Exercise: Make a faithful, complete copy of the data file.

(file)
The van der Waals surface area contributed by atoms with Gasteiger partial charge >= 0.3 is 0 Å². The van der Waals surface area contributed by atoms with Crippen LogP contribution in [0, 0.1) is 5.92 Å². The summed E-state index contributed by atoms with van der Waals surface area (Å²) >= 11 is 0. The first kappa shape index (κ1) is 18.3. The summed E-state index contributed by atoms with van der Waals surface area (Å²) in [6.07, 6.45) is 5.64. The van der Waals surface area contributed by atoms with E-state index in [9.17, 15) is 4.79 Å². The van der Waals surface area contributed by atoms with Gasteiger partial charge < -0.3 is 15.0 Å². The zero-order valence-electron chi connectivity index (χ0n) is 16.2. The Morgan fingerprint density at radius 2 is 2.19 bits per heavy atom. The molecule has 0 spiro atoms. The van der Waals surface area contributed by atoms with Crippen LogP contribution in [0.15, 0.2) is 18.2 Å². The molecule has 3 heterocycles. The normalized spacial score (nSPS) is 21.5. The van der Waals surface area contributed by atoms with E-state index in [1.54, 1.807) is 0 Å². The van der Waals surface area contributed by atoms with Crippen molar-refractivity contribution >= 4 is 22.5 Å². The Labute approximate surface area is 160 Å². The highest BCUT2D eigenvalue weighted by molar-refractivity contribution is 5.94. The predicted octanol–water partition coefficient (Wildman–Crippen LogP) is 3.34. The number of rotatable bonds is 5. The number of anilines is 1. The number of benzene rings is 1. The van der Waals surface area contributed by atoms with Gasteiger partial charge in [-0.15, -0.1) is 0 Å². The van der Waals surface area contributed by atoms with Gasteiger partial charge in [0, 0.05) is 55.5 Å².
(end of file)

The van der Waals surface area contributed by atoms with Gasteiger partial charge >= 0.3 is 0 Å². The van der Waals surface area contributed by atoms with Crippen LogP contribution in [0, 0.1) is 5.92 Å². The summed E-state index contributed by atoms with van der Waals surface area (Å²) >= 11 is 0. The first kappa shape index (κ1) is 18.3. The summed E-state index contributed by atoms with van der Waals surface area (Å²) in [6.07, 6.45) is 5.64. The van der Waals surface area contributed by atoms with E-state index in [9.17, 15) is 4.79 Å². The van der Waals surface area contributed by atoms with Gasteiger partial charge < -0.3 is 15.0 Å². The zero-order valence-electron chi connectivity index (χ0n) is 16.2. The Morgan fingerprint density at radius 2 is 2.19 bits per heavy atom. The molecule has 0 spiro atoms. The van der Waals surface area contributed by atoms with Crippen LogP contribution in [0.15, 0.2) is 18.2 Å². The molecule has 3 heterocycles. The normalized spacial score (nSPS) is 21.5. The van der Waals surface area contributed by atoms with E-state index in [1.54, 1.807) is 0 Å². The van der Waals surface area contributed by atoms with Crippen molar-refractivity contribution >= 4 is 22.5 Å². The Labute approximate surface area is 160 Å². The highest BCUT2D eigenvalue weighted by molar-refractivity contribution is 5.94. The predicted octanol–water partition coefficient (Wildman–Crippen LogP) is 3.34. The number of rotatable bonds is 5. The number of anilines is 1. The number of benzene rings is 1. The van der Waals surface area contributed by atoms with Gasteiger partial charge in [-0.15, -0.1) is 0 Å². The van der Waals surface area contributed by atoms with Gasteiger partial charge in [0, 0.05) is 55.5 Å².